Debate over Israel, including sometimes strong criticism of its policies, is not unusual at synagogues in the United States, especially those that follow the Reform movement. The Union of Reform Judaism, an umbrella group of Reform congregations, describes itself as a movement that “accepts and supports the foundational aim of Zionism: the establishment of a Jewish state in Israel, the homeland of the Jewish people.”
At Westchester Reform Temple, rabbis have criticized Israel in the past. In his Rosh Hashana sermon in September, Rabbi Jonathan Blake criticized “extremists, cynical political officials and wealthy patrons” in Israel for promoting “a grandiose vision of Jewish totalitarianism in the biblical Holy Land.”
But their critiques never challenge the existence of Israel as a Jewish state, as opposed to a state whose structure favors no ethnic or religious group.
In the blog post, published on May 20 during last year’s conflict between Israel and Hamas militants in Gaza, Ms. Sander and a co-author, Elana Lipkin, wrote that they embraced a position that “rejects the Zionist claim to the land of Palestine.”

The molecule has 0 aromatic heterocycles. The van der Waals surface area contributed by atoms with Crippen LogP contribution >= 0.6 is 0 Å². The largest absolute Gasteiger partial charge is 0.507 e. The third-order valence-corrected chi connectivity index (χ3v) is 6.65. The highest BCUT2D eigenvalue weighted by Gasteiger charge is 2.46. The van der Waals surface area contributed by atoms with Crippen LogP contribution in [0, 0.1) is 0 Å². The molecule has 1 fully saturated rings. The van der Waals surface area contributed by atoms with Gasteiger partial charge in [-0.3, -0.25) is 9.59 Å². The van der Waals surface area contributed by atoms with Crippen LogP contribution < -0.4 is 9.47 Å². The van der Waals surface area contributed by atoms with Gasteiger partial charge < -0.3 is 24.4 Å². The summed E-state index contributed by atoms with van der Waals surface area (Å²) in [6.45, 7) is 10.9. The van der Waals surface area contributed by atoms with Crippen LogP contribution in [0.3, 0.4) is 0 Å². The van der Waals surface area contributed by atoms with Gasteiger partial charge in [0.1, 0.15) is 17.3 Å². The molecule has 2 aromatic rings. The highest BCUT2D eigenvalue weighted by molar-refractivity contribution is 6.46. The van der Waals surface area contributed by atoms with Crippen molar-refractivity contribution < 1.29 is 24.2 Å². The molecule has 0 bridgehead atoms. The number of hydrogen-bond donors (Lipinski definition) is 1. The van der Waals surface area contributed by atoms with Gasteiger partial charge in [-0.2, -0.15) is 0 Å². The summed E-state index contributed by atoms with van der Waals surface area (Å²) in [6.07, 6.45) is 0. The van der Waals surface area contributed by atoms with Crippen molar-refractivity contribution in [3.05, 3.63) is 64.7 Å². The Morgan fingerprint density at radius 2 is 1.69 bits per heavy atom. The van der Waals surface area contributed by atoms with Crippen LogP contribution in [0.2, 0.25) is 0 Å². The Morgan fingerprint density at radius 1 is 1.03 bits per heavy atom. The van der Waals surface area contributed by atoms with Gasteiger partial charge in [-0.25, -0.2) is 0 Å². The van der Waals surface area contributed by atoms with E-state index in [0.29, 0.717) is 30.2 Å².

The post continued, “Zionism is not equivalent to, or a necessary component of, Jewish identity.”
They also described Israeli actions against the Palestinians as genocide and accused Jewish institutions in the United States of spreading “one-sided narratives and propaganda” about the conflict.
Marc Stern, the chief legal officer of the American Jewish Committee, said Ms. Sander’s lawsuit may have little chance of success because the U.S. Supreme Court has repeatedly ruled that religious institutions have broad leeway in employment matters.
“It seems to me a complete nonstarter that any court would say that some doctrine — whether Zionism or any other doctrine — is or is not part of the faith that a school wants to pass on to students,” Mr. Stern said.